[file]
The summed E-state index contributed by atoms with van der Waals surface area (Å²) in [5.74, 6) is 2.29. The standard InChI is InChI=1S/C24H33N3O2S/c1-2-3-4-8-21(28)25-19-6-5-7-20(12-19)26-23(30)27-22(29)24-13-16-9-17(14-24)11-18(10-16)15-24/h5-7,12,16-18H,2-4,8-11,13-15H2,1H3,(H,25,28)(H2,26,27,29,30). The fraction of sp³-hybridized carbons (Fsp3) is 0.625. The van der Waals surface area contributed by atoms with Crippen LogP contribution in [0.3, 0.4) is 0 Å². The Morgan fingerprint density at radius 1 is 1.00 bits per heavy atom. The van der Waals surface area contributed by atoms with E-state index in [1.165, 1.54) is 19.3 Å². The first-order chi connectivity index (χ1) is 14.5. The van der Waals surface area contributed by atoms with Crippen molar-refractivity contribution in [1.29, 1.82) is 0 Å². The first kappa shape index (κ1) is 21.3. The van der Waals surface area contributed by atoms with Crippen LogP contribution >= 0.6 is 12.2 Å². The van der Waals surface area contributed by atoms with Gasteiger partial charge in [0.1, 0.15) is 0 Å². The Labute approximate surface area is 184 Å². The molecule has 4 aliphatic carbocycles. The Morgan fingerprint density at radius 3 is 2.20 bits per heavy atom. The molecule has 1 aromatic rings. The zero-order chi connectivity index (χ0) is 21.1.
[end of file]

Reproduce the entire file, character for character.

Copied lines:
The summed E-state index contributed by atoms with van der Waals surface area (Å²) in [5.74, 6) is 2.29. The standard InChI is InChI=1S/C24H33N3O2S/c1-2-3-4-8-21(28)25-19-6-5-7-20(12-19)26-23(30)27-22(29)24-13-16-9-17(14-24)11-18(10-16)15-24/h5-7,12,16-18H,2-4,8-11,13-15H2,1H3,(H,25,28)(H2,26,27,29,30). The fraction of sp³-hybridized carbons (Fsp3) is 0.625. The van der Waals surface area contributed by atoms with Crippen LogP contribution in [0.3, 0.4) is 0 Å². The Morgan fingerprint density at radius 1 is 1.00 bits per heavy atom. The van der Waals surface area contributed by atoms with E-state index in [1.165, 1.54) is 19.3 Å². The first-order chi connectivity index (χ1) is 14.5. The van der Waals surface area contributed by atoms with Crippen molar-refractivity contribution in [1.29, 1.82) is 0 Å². The first kappa shape index (κ1) is 21.3. The van der Waals surface area contributed by atoms with Crippen LogP contribution >= 0.6 is 12.2 Å². The van der Waals surface area contributed by atoms with Gasteiger partial charge in [0.1, 0.15) is 0 Å². The Labute approximate surface area is 184 Å². The molecule has 4 aliphatic carbocycles. The Morgan fingerprint density at radius 3 is 2.20 bits per heavy atom. The molecule has 1 aromatic rings. The zero-order chi connectivity index (χ0) is 21.1.